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Developmental Psychology

by: Norberto Weber

Developmental Psychology PSY 2603

Marketplace > University of Oklahoma > Psychlogy > PSY 2603 > Developmental Psychology
Norberto Weber
GPA 3.51


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This 18 page Class Notes was uploaded by Norberto Weber on Monday October 26, 2015. The Class Notes belongs to PSY 2603 at University of Oklahoma taught by Staff in Fall. Since its upload, it has received 20 views. For similar materials see /class/229262/psy-2603-university-of-oklahoma in Psychlogy at University of Oklahoma.


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Date Created: 10/26/15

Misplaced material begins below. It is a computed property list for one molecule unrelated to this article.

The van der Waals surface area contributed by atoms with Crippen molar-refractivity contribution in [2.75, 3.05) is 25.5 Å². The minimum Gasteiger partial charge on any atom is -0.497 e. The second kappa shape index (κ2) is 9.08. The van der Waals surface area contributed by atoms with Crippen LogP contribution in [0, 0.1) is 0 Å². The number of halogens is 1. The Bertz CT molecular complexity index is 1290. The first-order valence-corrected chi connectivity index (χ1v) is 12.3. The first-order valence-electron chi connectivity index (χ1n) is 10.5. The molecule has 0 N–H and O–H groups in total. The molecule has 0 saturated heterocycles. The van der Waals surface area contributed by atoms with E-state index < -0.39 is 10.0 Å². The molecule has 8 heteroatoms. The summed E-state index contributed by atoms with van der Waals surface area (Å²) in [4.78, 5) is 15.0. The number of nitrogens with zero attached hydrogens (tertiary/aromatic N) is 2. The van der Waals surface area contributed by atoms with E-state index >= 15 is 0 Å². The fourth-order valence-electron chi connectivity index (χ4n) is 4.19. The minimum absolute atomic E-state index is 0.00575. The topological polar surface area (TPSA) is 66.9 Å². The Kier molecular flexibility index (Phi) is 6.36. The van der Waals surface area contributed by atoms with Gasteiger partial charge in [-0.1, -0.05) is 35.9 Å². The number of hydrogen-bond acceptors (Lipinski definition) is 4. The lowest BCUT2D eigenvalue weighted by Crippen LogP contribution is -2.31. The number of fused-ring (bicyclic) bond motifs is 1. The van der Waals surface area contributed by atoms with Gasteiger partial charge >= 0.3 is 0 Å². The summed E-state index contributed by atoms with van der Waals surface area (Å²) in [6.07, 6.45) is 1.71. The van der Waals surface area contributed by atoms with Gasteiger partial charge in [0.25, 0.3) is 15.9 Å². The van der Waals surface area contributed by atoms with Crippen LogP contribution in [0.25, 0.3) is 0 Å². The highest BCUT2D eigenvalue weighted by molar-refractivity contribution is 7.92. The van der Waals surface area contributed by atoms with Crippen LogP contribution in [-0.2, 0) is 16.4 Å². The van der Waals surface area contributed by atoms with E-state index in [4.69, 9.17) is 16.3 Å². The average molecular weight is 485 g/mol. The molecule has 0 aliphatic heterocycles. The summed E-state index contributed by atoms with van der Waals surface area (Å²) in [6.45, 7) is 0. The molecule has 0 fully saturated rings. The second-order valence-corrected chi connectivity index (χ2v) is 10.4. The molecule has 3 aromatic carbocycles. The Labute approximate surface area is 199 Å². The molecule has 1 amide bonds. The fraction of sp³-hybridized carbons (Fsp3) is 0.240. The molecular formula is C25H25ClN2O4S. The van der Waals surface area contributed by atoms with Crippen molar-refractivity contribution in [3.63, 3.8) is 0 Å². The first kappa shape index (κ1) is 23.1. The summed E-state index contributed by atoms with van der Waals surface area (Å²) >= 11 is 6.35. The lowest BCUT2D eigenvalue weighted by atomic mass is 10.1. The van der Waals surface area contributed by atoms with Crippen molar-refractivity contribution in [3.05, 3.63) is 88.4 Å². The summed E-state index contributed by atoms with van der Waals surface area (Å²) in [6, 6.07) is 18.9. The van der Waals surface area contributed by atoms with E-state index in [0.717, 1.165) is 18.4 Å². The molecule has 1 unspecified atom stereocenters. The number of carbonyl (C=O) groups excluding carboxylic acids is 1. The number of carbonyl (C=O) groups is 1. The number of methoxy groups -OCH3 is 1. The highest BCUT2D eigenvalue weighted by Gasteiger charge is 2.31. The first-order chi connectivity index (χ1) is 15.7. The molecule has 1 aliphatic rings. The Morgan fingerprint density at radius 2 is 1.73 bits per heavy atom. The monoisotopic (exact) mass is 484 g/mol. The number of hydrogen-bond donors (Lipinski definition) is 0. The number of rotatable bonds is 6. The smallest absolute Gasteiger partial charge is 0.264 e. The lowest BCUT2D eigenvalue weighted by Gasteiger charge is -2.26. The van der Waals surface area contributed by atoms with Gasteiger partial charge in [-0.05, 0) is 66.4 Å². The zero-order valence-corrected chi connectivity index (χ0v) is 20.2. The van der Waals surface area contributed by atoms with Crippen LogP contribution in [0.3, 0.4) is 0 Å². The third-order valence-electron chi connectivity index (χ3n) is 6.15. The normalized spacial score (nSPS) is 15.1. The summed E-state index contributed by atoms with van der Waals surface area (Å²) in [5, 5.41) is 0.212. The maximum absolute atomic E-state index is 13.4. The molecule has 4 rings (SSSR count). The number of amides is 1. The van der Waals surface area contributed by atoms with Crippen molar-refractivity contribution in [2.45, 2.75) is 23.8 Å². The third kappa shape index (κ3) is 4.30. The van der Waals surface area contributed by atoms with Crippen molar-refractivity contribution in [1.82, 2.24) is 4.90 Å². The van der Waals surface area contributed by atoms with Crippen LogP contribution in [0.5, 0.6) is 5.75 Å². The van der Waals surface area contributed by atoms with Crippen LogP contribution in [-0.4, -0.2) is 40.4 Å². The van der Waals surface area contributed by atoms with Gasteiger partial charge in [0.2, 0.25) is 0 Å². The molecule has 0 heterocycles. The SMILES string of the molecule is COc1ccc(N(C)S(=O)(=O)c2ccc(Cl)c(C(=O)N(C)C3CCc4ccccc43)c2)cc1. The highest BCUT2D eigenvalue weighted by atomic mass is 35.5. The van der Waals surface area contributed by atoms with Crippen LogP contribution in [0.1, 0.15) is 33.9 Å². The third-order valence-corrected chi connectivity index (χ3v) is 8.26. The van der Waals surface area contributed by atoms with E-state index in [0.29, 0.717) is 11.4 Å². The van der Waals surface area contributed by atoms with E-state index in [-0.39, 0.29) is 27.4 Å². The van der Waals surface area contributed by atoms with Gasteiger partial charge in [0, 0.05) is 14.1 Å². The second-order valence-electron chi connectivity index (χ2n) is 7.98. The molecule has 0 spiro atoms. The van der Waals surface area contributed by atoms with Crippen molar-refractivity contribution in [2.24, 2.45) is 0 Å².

Developmental Psych Review 35 multiple choice questions de nitions and key facts t eories experiments covered in class examples applying what you know cookies for being in class 23 TF s 10 fill in the blank 2 words to choose from telldifferene between two related concepts 8 short answer questions give an example ofa specific phenomena or concept explain difference between two related topics How Do I study Go over lecture notes and identify Terms defined Similar concepts Examples Gist and outcome of any experiment Key aspects of theories Anything that was in lecture more than once Developmental Psychology Review Lecture 1 Developmental Psychology I What is developmental psychology 0 O 0000 O 0 Developmental psychology study of who we are and how we change Developmen systematic changes and continuities from conception to death from womb to tomb Growth physical changes that occur from conception to maturity Aging positive negative and neutral changes in the mature organism Biological aging the deterioration of organisms over time leading to death A 39 Trajectory includes gains to stability to losses I developmental changes not always GSL model I sometimes performance decreases with maturity I Apfelbaum and colleagus asked children to play guess who I Counted number of questions it took children to arrive at an answer I Fewer guesses better performance I Not always GAINS I Ex Children lose self esteem as they get older I Old age not always LOSSES I Psychological wellbeing increases after 50 years Types of development I Physical I Body and organs I Physiological systems I Changes in motor abilities I Cognitive I Perception language leaming memory conceptual understanding problem solving I Psychosocial I Personality emotion relationships interpersonal skills I One type can depend on ano I Cognitive and psychosocial social cognition encoding retrieval and processing of information relating to other people Emotion psychosocial and perception cognitive Sensation physical and social appraisal psychosocial Physical and cognitive ex Crawling and walking in infant memory I Physical and cognitive ear infections affect language acquisition I See lifespan chart very important Naturenurture issue question of how biological forces and environmental forces act and interact to make us who we are I nature affects nurture and nurture affects nature Nature I Emphasizes heredity I Influence of biological in uences such as hormones I Development is primarily a process of maturation developmental changes that are biologically programmed by genes I Focus on universal processes I Oxytocin I Increases generosity I Improves ability to mindread I Makes people more trusting I lmplicated in autism and schizophrenia o Nurture I Emphasizes role of the environment Primarily process of leaming based on experience and practice cultural in uences Events and conditions outside of the individual Physical environment air quality nutrition exposure to toxins noise levels Social environment behavior and relationships with other people birth order cultural norms in society family unit Rroffenbrenner s Ecology ofT m I Microsystem immediate environment Mesosysteminterrelationship between microsystems Exosystem environments person does not experience directly I Macrosystem larger culture inwhich all of this is embedded I Chronosystem changes or constancy in person or environment over time Lecture 2 Experimental Design and Developmental Methods The Scienti c Method I A way of approaching a question or questions that prioritizes objectivity and openness to revise one s theories in accordance with the data 0 Steps I Observation theory predictionhypothesis experimenttesting datanew observations accept or reject theory apply to theory 0 o QALMRI METHODway of critiquing experiments and organizing your own thoughts when designing one I Q Question what is the question this research is attempting to addressBroad or specific AAlternatives possible answers to the questionsGood experiments consider at least 2 plausible altematives and address the reasoning behind them LLogic how does the experimental design answer the question and distinguish from alternatives corresponds to predictions in scientific method MMethod identifies the procedures that will be used to implement the logical design RResults what was the outcome of the experiment Includes the statistical analyses used to interpret these results I llnferences what do these results tell us about the alternatives 0 Theog set of concepts and predispositions designed to organize describe and explain a set of observations 0 H nothe i possible 39 I Experimental Design 0 Sample selection Sample group of individuals selected to be studied in an experiment I Populationwelldefined group that a researcher who studies a sample is interested in drawing conclusions about I Random sample 1 identify all members of population of interest for use to predict outcomes ofresearch 2 selecting a portion of them in an unbiased or random way 3 truly random sampling is rare in psychological sciences I Most developmental sample selection done with WEIRD societies making conclusions biased and not generalized I WEIRD Western Educated Industrialized Rich Democratic 0 Methods of data collection I Verbal reports directly asking someone questions I Self report 0 Weaknesses 1 J 39 J 39 391 bad judge of themselves 0 Some populations not capable of selfreport I Other report asking someone questions about themselves or another person 0 Weaknesses accuracy because ofbias tendencies I I Selfother report strengths Directly tap into issue to study I Highly controlled ask exact questions I Behavioral Observation observing and recording behavior I Naturalistic observation scientist observes participants in common everyday activities in their natural habitat o Ostrav and Keating observed 48 preschoolers for aggression I Structured observation scientists construct special conditions can more to I Ecological validity degree to which one can generalize from a lab study to naturalistic settings I Demand characteristics characteristics that cause a participant to form an interpretation of an experiment s purpose and unconsciously modify their behavior accordingly I Physiological Measures I MI and EEG brain I skin conductance arousal I heart rate I gaze direction and movement I pupil dilation I blood test 0 Kinds of Experimental Design I Case study an indepth examination of an individual or small group of individuals I Data from many sources methods I Useful for rare conditions I famous patient With profound amnesia was a subject of more than one hundred experiments for over 50 years developed his theories of development based in part on in depth case studies of his children I Experimental method method in which an experimenter manipulates or alters the environment or a task and examines the effect of that manipulation I Independent variable variable being manipulated I Dependent variable variable being measured I must include random assignment manipulation and experimental control Correlational Method an experimental technique involving determining whether two variables are relate I participants not quotassignedquot to conditions no manipulation of independent variable as they come correlation is not causation attempt to statistically control for the effect of other potential variables may be only ethical option sometimes I Why study Development 0 I T o O O I Psychology is evegwhere To better serve young and old Elderly population increasing dramatically Relates to health care business etc Intervention Unravels human psychology mysteries Re earch De ign how do you study it Crosssectional designs different age groups are studied at the same time and compared looking for age effects may find cohort effects cohort group of people born at the same time particular generation of people cohort effects in crosssectional research the effects on findings that the different age groups being compared were born at different times and had different formative experiences age effectsin developmental research the effects of getting older or of developing Longitudinal designs one group of subjects is studied repeatedly for years Stanford Marshmellow Test can be expensive for time and money repeat testing may bias effects sample sizes are often small effects may not generalize to later cohorts Seguential designs Testing different cohorts repeatedly over time Crosssectionallongitudina Lecture 3 Theories of Development I 3 goals for developmental theory 0 o o u I Big Questions 0 Describe pattems that characterize development Explain processes that underlie these patterns Predict the way these processes are affected in various circumstances in Developmental Psychology Is human nature essentially good or bad O Tabula rasa idea that the mind of a child is a blank slate and that all knowledge abilities and behaviors and motives are acquired through experience John Locke O Humans have bad and good biologically programmed tendencies Nature vs Nurture The quot over the relative contributions that genes and experience make to the development of psychological traits and behaviors Today39s science sees traits and behaviors arising from the interaction of nature and nurture O I Nativism holds that a subset of our beliefs preferences and knowledge is innate I Empiricism holds that we are born with mechanisms for learning but knowledge must be acquired through sensory input and experience Stabili vs change I Do we become older versions of ourselves or someone different Activi vs Passivi I Are we active participants in our own development or do we simply react O O I Mechanistic models view development as a series of predictable responses to stimuli I Organistic models view human development as intemally initiated by an active organism I Determinism views events in the world as determined by prior conditions I Free will idea that agents can and will make choices 0 Continuig vs Discontinuim I Are developmental changes gradual or dramatic I Qualitative change a change in kind I Quantitative change a change in degree 0 Universality versus context specific I Are changes in development universal or vary by culture I Psychoanalytic Theog Theories that hold that human development is shaped by unconscious forces and drives that motivate human behavior I Unconscious motivation thoughts feelings and emotions that in uence a person s thinking and behavior even thought they cannot be recalled I Development colored by emotion I Behavior holds symbolic meaning Freud focused largely on con icts in the personality and framed these con icts in terms of psychosexual development I Pleasure seeking human behavior driven by biological urges that must be satis ed I BUT we live in a world with certain parameters I The Self I Id impulsive irrational pleasure seeking I Egg rational component of the personality develops around 1 yr of age negotiates con ict between id and superego I Superego consists of our internalized moral standards develops around 36 years old I Psychosexual development I Con icts occur in five stages as center ofpleasure shifts in body I Development can stop at any stage I Regressionreverting to an earlier stage of development I Repression removing unacceptable thoughts from consciousness I Oedipal and Electra Complex I Freud thought during the phallic stage children are attracted to opposite sex parent I This is overcome or repressed in the latency stage I Psychosocial Theog 0 000000 0 Erikson believed that development involved con icts that must be resolved Resolution occurred in stages Each stage builds on one before and is a response to demands or society or parents Introduced idea of identity crises Emotional and personality development Descriptive not explanatory Erikson I In uences by Freud I Less focus on sexual more on society in uence I Interested in adaptation to environments I Believed development did not end in childhood or adolescence Trust vs Mistrust I 01 year old infants depend on caregivers for everything and needs may or may not be met in a reliable fashion hope Autonomy vs ShameDoubt I 13 years old kids start doing things on their own and asserting their independence will Initiative vs Guilt I 36 years old children are presented with new challenges and responsibilities require purposeful action purpose Industg vs Inferiori I 6 years old 7 puberty kids must master skills or feel incompetent and unworthy skills Identig vs Identity confusion I Adolescence and young adulthood individuals must decide who they want to be and the path they want to take delity o Intimacy vs Isolation I Early adulthood person seeks to make commitments to others Love 0 Generativi vs Isolation I Middle adulthood contribute to next generation or feel unfulfilled care 0 Integrig vs Despair I Late adulthood as you look back either accept it or have despair and regrets wisdom I Learning Theories 0 Focus on observable behavior rather than internal crises or motivations 0 Makes testable predictions 0 Learning change in behavior based on experience I Associative learning process in which a mental link is formed between 2 events 2 kinds classical conditioning a process to which a response is evoked after repeated association with a stimulus that normally elicits the response 0 Pavlov s Dog 0 Watson and Raynor apply to human infants and fear responses 0 Mineka and Cooke Monkeys learned to fear toy crocs and snakes but not toy owers Operant conditioning learning based on an association of a behavior with its consequences Reinforcement increases strength of a behavior Punishment decreases strength of behavior Positive punishmen consequence is an unpleasant event Negative punishmen removal of a pleasant stimulus Positive reinforcement consequence is a pleasant event OOOOO Negative reinforcemen consequence is removal of an unpleasant stimulus I Social Cognitive Theom people observe and imitate models learners must pay attention use mental representations and retrieve them to guide their behavior BEHAVIOR COGNITION ENVIRONMENT Stresses idea of human agency What is does that Associative Learning DOES NOT 0 Vicarious reinforcement the effect of watching someone else get reinforced O Latent leaming learning that occurs but is not evident in behavior o Chunking behavior recombining chunks learned from different sources to create something new Lecture 4 Theories cont Cognitive Theories of Development 0 Piag t I Pioneered child development research I Both naturenurture I Qualitative change I Children active in own learning Cognition process by which knowledge is acquired through perception intuition O O and reasoning Piaget I Constructivism humans actively create their own understanding of the world from experience I not programmed by our biology or environments I between understanding and reality Biological maturation of the brain 0 I Child s brain not same as adults Piaget focuses on conflicts between child s understanding and reality in their environment I Learning happens because I 1 Children intrinsically motivated to learn I 2 lnbom ability to adapt to our environments I We organize our experience and adapt to our environments Schemes mental categories we create patterns of thoughts and behavior in certain situations Organize and adapt has 3 steps I Assimilation trying to fit new information into existing cognitive structures Accommodation adjusting cognitive structures to fit new information Eguilibration tendency to seek a stable balance among cognitive elements 0 Piaget s Stages ofDevelopment I We take in the world in different ways at different times Diseguilibrium distinct developmental stages occur here when stable balance is not being sought for Sensorimotor Stage I Birth to 2 years I Coordinate sensory experience with motor actions Start with re exes goes through intentional action and ability to combine actions in new ways to produce both familiar and new outcomes I Object permanence the knowledge that objects continue to exist even when they are out of view I Preoperational Stage I 27 years I representations to understand world I symbolic representation use of one object to stand for another I increase in role playing and pretend play I challenges conservation idea that altering object s surface properties does change basic properties egocentrism inability to view world from other s perspective I Concrete Stage I 71 1 years I use logicreasoning in problem solving I eliminate egocentricity I classify objects into coherent categories I understand one event in uenced by many things I difficulty with hypothetical and systematic thinking I Formal Operational Stage I Extends into adulthood I Perform think abstractly deductive reasoning o Vygotsg I Sociocultural Theom I People learn through social interaction I Emphasis on constructs language tools I 3 types of learning imitative instructed selfregulated I zone of proximal development difference between what child can do alone and what they can do with help scaffolding temporary support to help child master a task 0 Information processing I Must observe and analyze mental processes involved in perceivinghandling info 0 Systems Theories of Development I Developing organism is part of a larger system I Change over life is relationship between person and environment 0 Ecological I Individual inseparable from social context I Beyond social constructs and learning I Broffenbrenner Ecology of development I microsystem immediate environment I mesosystem interrelationship between microsystems I exosystem environments person doesn t experience directly I macrosystem larger culture in which all this is embedded I chronosystem changes or constancy in person or environment over time I Sociobiological theories I Evolutionarybiological bases of behavior I Evolved mechanisms behaviors that develop to solve problems in adapting to an earlier environment Natural selection certain traits become more or less common in population based on biological past I E39 of 39 4 4 EEA quot 39 of physical and social condition in which a trait was naturally selected 0 Ethology evolution biology I Ethology study of distinctive adaptive behaviors of animal species Bowlby adapted ethology to think about human behavior I Evolutionag psychology apply Darwinism to human behavior I Altruism taking a cost to yourself to give a benefit to someone else 0 Example theories debated today 0 Core Knowledge I 4 systems objects actions number and space possible 5 social partners I objects spacio temporal understanding of objects cohesion continuity context 0 Human Pedagogy I Triadic communication infants seek out and adults provide newrelevant information about the world I Generalizable fast learned Lecture 5 Gene Environment Interactions 0 nature at level of the gene 0 species heredi py genetic endowment that members of a species have in common 0 Natural Selection Darwin 0 Genetic variation in populations 0 Some genes were adaptive than others 0 Genes heritable Adaptive genes passed on more than nonadaptive O o Kettlewell s Moth experiment Genes and Environment pressure of other species also evolving 0 Red Queen Hypothesis evolutionary arms race across species Species heredi genetic endowment of a species have in common 0 Includes genes of maturation and aging process 0 Humans 0 Have an extended childhood that allows for large brains to develop and leam the complexities of human society 0 Tend to live past reproductive prime 0 Baltes said selection typically happens in lSt half of life Genetic Material 0 O O O O Mchemical that carries inherited instructions for the development of all cellular life forms Chromosome coils ofDNA consisting ofgenes I Humans have 23 pairs 46 chromosomes Genes small segments of DNA located in de nite positions on particular chromosomes I Human Genome Project I 13 years 2000025000 genes and 3 billion chemical base pairs I 99 of base chemicals identical in humans 0 01 is significant I Genetic Variation I Sexual reproduction is source of genetic variation I Gametes sex cells have 23 chromosomes I Meiosis pair of parental chromosomes seperates Conception I Fertilization process by which sperm and ovum combine into single cell zygote I 12 genetic material from mother 12 from father mitosis cell divides to produce two identical cells containing 46 chromosomes I Chromosomes I 2 types autostomes 22 pairs og chromosomes not related to sexual expression I sex chromosomes pair of chromosomes that determines sex 0 Females XX 0 m XY 0 Father determines sex of child TwinsMultiple Births I Monoggotic identical one fertilized egg divides to form two or more genetically identical individuals 1125 births I ygotic fratemal two ova fertilized by 2 sperm I no more genetically related than other siblings I 1125 births I runs in families ofinheritance Gene 39 1 I Allele 2 or more alternative forms ofgenes that occupy some position on paired chromosomes and affect same trait I Homoggous possessing 2 identical alleles for a trait I Heteroygouspossessing 2 different alleles for a trait I Geno pegenetic makeup of a person expressedunexpressed characteristics I Phenogpeobservable characteristics of a person Geno pe cannot egual Phenotype I Single genotype may lead to more than one phenotype Person predisposed to body type Gene expression activation of particular genes in particular cells of body at particular times I Tumed onoff by regulatory DNA environment Epigenisis mechanisms that tum genes on or off and determine functions of body cells I From zygote and one 0 Gene expression in Identical Twins Fraga and colleagues conducted DNA and RNA analysis of twins id I Similarity in GE was dependent on age I For young children GE nearly identical 0 Mechanisms of Inheritance o Mutation and C 3 kinds single genepair inheritance trait is in uenced by one pair of genes dominant gene expressed over weaker recessive gene incomplete dominance partial a dominant gene completely dominates a recessive gene yielding a blended trait simple dominance some diseases or disorders result of dominant genes I huntingtons dwarfism sexlinked inheritance inheritance of characteristics in uenced by single genes located on sex chromosomes I males are likely to get x linked conditions that are normally recessive polygenetic inheritance inheritance of traits in uenced by many pairs of genes rather than single pair I most human traits Abnormalitie Mutation change in structure of arrangement of one or more genes that produces a new phenotype I Can be from environmental hazards I Beneficial or detrimental Gene that affects receptor required by some strands of HIV Mutation32 base pair deletion in gene 0 Ifhomozygous for mutation resistance to HIV 0 Heterozygous delayed onset of A1135 Sickle Cell I Affects shape of red blood cells I One recessive sickle cell protects from Malaria I Became prevalent in tropical areas Chromosomal Abnormatlities I Child receives too many or too few chromosomes at conception I Down syndrome instead of2 21St chromosomes child gets 3 I Errors in Meiosis I Increased likelihood of errors with age 0 Ovasperm degrade 0 Exposed to hazards or toxins 0 Older females less likely to miscarry I Sex Chromosomal Abnormatlities I Individual must have at least one X chromosome to be viable I XO Females missing X chromosome have Turner syndrome I XXY Males with extra X chromosome have Klinefelter s syndrome I Fragile X syndrome cognitive impairment X seems like it could break I Genetic DiagnosisCounseling I Provide info on nature likelihood effects and treatment of genetically based diseases and disorders Lecture 6 GenesI Environment and Experimental Design 0 Behavioral genetics scientific study of extent to which genetic and environmental difference are responsible for individual differences 0 Heritabili proportion of all variability in a trait within a large sample ofpeople that can be linked to genetic differences among those individuals 0 Experimental Breeding 0 Selective Breeding attempting to breed animals for a certain trait for the purpose of determining whether or not that trait is heritable I Experiments have indicated that activity level emotionality aggressiveness and sex drive in rats are heritable I Can show if traits cluster with or come along for free with trait of interest I Can only be done with animals 0 Broad and specific questions of breeding o Tgon 1940 I Divided mice into categories based on performance I Bred mice within categories I Performace gap between two groups increased with subsequent generations 0 Russian Fox Experiments I Foxes tested for a reaction to an experimenter I 20 in terms of sociability to humans were bred in each generation I resulted in future generations being friendly to humans 0 Twin adoption and Family Studies 0 Coefficient of Relatedness comparing individuals with different degrees of relatedness we can examine the effects of heredity on any given trait 0 Twin studies examine whether identical twins are more similar on a given trait than samesex fraternal twins I Can examine comparison of identical and fraternal twins raised together vsraised apart I Concordance the ofpairs of people studies in which if one member of the pair demonstrates a trait the other does the same 0 Bailey et al 1995 I Looked at whether monozygotic twins were more likely to be concordant for autism than dizygotic twins I 60 concordance rate among monozygotic twins I 0 concordance rate among dizygotic twins 0 shared environment in uences experiences that are common across siblings such as parenting style attendance at the same time schools culture and so on o nonshared environmental in uences experiences that are not shared by other individuals in the home environment 0 Adoption Studies studies which compare adopted children to their adoptive parents and biological parents I Resemblance to biological is taken as in uence ofgenes I Criticism Prenatal environment may be a factor I Agenices place kids in homes similar to biological homes I Generally above average environments 0 Family Studies complex studies that measure both environmental similarity and different degrees of relatedness within a family unit and examine their effect on traits 0 Molecular Genetics analysis of particular genes and their effects 0 Compare those with certain alleles and without them 0 Most traits determined by polygenetic inheritance 0 One gene s contribution is usually 1 0 Genes of Autism I Genes involved in hormone oxytocin I Genes with rigid behaviors I Genes with GABA neurotransmitter I Genes with neural growth and migration 0 Many different genotypes may lead to a single phenotype 0 Genes may predispose a individual toward a condition 0 Alzheimer s I Twin studies suggest heritability I Many genes involved 0 Heritabili of Various Traits o More related two people are more related their IQ is I This demonstrates effect of shared environment 0 Genetic in uence over intellectual abilities becomes more apparent with age 0 Environment can help or hinder reaching genetic potential 0 For any trait 0 Reactions range potential variability depending on environmental conditions in the expression of a hereditary trait I Canalization refers to extremely narrow range o Personali temperaments characteristic disposition or style of approaching and reacting to others I Building blocks of personality 0 Longevi hereditary basis for susceptibility to diseases I Genes count for 13 of variation in longevity across individuals 0 Psychological disorders some may exist along a spectrum 0 Tnte 39 39 of Genes and o Geneenvironment interactions a process wherein the effects of genes depend on kind of environment we experience and how we respond to that environment depends on our genes 0 our genes and environment may be systematically related in three ways I passive correlation occurs because the majority of children are raised by one or more of their biological parents I evocative gene environment correlations occur when a child s genotype evokes reactions in other people which may lead to development I active correlation occurs when an individual s genotype in uences the environments they actively seek out for themselves Lecture 7 Prenatal Development 0 fastest most important and monumental developments of human lifespan o can have longlasting effects on personality intelligence and health 0 stages of prenatal development 0 Germinal period first two weeks after conception 250 cells 0 Embgonic period three to eight weeks I Crucial time characterized by cell growth and differentiation I Cell differentiation exterior layer of blastocyst forms structures that will sustain development I Interior gives way to structures that become baby I Ectoderm central nervous system and spinal cord I MesodermMuscle tissue cartilage bone heart kidneys gonads I Endoderm gastrointestinal tract lungs and bladder I Organogenesis development ofmajor organs I Neural tube closes in typical development 0 Spina bif1da occurs when bottom of tube fails to close 0 Anencephaly a letal condition that can occur when top of tube fails to close I Testes develop if Y chromosome 0 Fetal period week nine to birth I Neuronal growth and neuronal migration I Continui pv this stagecharacterized by continuity with postnatal behavior I an active fetus more likely to be active baby 0 prenatal environment teratogens o anything that does affect the baby 0 prenatal events have lifelong effects o teratogen any disease drug or environmental agent that can harm a developing fetus I 5 of newborns affected by teratogens I 4 factors why some affected some not I Drugs prenatal development exposure dosage and duration of exposure genetic makeup prenatal and postnatal environment 50 of women take medicine during pregnancy Thalidomide 0 drug prescribed to treat morning sickness resulted in organs and limbs missing in baby because it was done in first trimaster Tobacco 0 Smoking restricts blood ow oxygen nutrients growth to fetus Alcohol 0 When alcohol crosses placenta disrupts process of neural migration 0 FAS Fetal Alcohol syndrome many birth defects Disease as a Teratogen o Prenatal exposure to certain us may be a risk factor of schizophrenia o Rubella german measles associated with blindness deafness heart defects mental retardation Diabetes 0 Gestational diabetes common complication of pregnancy HIV and A1135 0 3 ways to pass from mother to child I virus passes through placenta I blood is exchanged during birth I via breastfeeding Radition 0 Within half a mile of Hiroshima not a single live birth among women at time of bombing o 75 stillbirth of death within 15 miles Pollutants 0 911 caused infants who were both lighter and shorter than those who lived far away Chemicals 0 Prenatal exposure to lead associated with smaller birth weight preterm impaired intelligence 0 Exposure to mercury delayed development and memory attention and language problems 0 Motherls State I Teenagers and older women at greater risk than women in midlife I Infertilig couple may have trouble conceiving for a variety of reasons I Emotional condition maternal depression and maternal stress can have physical effect on mother s body I Chemical physiological and behavioral I Maternal stress I Chronic ongoing stressors more likely to effect fetus I Acute individual tramatic events I Cortisol stress hormone that when high has negative effects I Maternal depression I Affects neurotransmitter levels I Can affect infant temperament and motor responses 0 Prenatal environment I Environment surrounding a child s birth I Birth Stages I Contractions delivery once cervix is dilated to ten centimeters delivery of the placenta I Risks Anoxia oxygen shortage commone with breech birth can lead to poor re exes and more I Csection surgical procedure n which incisions are made through woman s abdomen and uterus I 13 ofbirths in US I Postpartum depression depression that lasts months after birth I amplS of women experience it I can affect attachment